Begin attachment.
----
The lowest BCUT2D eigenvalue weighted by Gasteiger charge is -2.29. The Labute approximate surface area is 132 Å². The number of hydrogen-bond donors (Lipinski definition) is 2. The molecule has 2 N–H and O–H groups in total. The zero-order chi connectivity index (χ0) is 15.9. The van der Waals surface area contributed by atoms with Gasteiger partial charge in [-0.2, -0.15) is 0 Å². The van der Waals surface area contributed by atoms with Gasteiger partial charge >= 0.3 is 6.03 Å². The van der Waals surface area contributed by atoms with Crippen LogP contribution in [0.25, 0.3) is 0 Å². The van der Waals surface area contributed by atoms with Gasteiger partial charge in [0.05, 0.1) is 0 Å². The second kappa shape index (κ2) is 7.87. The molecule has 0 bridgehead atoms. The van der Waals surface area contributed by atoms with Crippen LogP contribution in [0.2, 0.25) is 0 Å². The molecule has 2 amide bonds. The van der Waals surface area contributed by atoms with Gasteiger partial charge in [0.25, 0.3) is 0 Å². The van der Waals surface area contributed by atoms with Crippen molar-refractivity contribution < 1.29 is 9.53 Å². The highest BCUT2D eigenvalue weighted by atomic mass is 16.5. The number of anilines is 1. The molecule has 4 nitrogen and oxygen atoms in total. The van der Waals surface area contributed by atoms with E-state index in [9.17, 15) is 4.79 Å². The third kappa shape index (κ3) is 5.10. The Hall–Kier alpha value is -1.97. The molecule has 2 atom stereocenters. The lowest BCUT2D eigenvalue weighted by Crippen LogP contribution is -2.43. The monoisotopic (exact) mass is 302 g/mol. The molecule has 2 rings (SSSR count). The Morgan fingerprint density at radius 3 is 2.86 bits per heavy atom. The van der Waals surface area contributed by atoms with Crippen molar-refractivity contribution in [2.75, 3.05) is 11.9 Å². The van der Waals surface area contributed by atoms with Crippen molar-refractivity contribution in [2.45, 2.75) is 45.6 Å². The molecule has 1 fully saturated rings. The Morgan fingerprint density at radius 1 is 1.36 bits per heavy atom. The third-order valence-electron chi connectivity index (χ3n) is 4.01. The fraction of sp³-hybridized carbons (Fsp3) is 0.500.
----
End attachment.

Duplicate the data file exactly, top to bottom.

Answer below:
The lowest BCUT2D eigenvalue weighted by Gasteiger charge is -2.29. The Labute approximate surface area is 132 Å². The number of hydrogen-bond donors (Lipinski definition) is 2. The molecule has 2 N–H and O–H groups in total. The zero-order chi connectivity index (χ0) is 15.9. The van der Waals surface area contributed by atoms with Gasteiger partial charge in [-0.2, -0.15) is 0 Å². The van der Waals surface area contributed by atoms with Gasteiger partial charge >= 0.3 is 6.03 Å². The van der Waals surface area contributed by atoms with Crippen LogP contribution in [0.25, 0.3) is 0 Å². The van der Waals surface area contributed by atoms with Gasteiger partial charge in [0.05, 0.1) is 0 Å². The second kappa shape index (κ2) is 7.87. The molecule has 0 bridgehead atoms. The van der Waals surface area contributed by atoms with Crippen LogP contribution in [0.2, 0.25) is 0 Å². The molecule has 2 amide bonds. The van der Waals surface area contributed by atoms with Gasteiger partial charge in [0.25, 0.3) is 0 Å². The van der Waals surface area contributed by atoms with Crippen molar-refractivity contribution < 1.29 is 9.53 Å². The highest BCUT2D eigenvalue weighted by atomic mass is 16.5. The number of anilines is 1. The molecule has 4 nitrogen and oxygen atoms in total. The van der Waals surface area contributed by atoms with E-state index in [9.17, 15) is 4.79 Å². The third kappa shape index (κ3) is 5.10. The Hall–Kier alpha value is -1.97. The molecule has 2 atom stereocenters. The lowest BCUT2D eigenvalue weighted by Crippen LogP contribution is -2.43. The monoisotopic (exact) mass is 302 g/mol. The molecule has 2 rings (SSSR count). The Morgan fingerprint density at radius 3 is 2.86 bits per heavy atom. The van der Waals surface area contributed by atoms with Crippen molar-refractivity contribution in [2.75, 3.05) is 11.9 Å². The van der Waals surface area contributed by atoms with Crippen molar-refractivity contribution in [2.45, 2.75) is 45.6 Å². The molecule has 1 fully saturated rings. The Morgan fingerprint density at radius 1 is 1.36 bits per heavy atom. The third-order valence-electron chi connectivity index (χ3n) is 4.01. The fraction of sp³-hybridized carbons (Fsp3) is 0.500.